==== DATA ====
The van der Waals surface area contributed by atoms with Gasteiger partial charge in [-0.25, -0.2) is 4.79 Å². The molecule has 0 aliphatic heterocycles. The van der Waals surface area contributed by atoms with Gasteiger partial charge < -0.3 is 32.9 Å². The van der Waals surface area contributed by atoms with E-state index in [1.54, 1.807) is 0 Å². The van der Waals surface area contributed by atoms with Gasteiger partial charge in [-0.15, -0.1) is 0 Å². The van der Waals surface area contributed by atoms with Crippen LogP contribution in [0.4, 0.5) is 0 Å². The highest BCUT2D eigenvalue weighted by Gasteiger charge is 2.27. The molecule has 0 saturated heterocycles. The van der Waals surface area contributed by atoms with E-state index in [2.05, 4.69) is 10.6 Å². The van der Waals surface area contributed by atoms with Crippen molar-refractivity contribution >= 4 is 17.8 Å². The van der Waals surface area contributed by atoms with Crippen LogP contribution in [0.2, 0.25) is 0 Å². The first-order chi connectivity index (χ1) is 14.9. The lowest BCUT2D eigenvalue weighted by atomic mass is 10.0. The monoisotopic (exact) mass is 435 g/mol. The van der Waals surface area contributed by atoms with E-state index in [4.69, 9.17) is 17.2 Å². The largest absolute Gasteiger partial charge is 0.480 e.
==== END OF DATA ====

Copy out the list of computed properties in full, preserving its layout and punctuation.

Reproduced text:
The van der Waals surface area contributed by atoms with Gasteiger partial charge in [-0.25, -0.2) is 4.79 Å². The molecule has 0 aliphatic heterocycles. The van der Waals surface area contributed by atoms with Gasteiger partial charge < -0.3 is 32.9 Å². The van der Waals surface area contributed by atoms with E-state index in [1.54, 1.807) is 0 Å². The van der Waals surface area contributed by atoms with Gasteiger partial charge in [-0.15, -0.1) is 0 Å². The van der Waals surface area contributed by atoms with Crippen LogP contribution in [0.4, 0.5) is 0 Å². The highest BCUT2D eigenvalue weighted by Gasteiger charge is 2.27. The molecule has 0 saturated heterocycles. The van der Waals surface area contributed by atoms with E-state index in [2.05, 4.69) is 10.6 Å². The van der Waals surface area contributed by atoms with Crippen molar-refractivity contribution >= 4 is 17.8 Å². The van der Waals surface area contributed by atoms with Crippen LogP contribution in [0.2, 0.25) is 0 Å². The first-order chi connectivity index (χ1) is 14.9. The lowest BCUT2D eigenvalue weighted by atomic mass is 10.0. The monoisotopic (exact) mass is 435 g/mol. The van der Waals surface area contributed by atoms with E-state index in [4.69, 9.17) is 17.2 Å². The largest absolute Gasteiger partial charge is 0.480 e.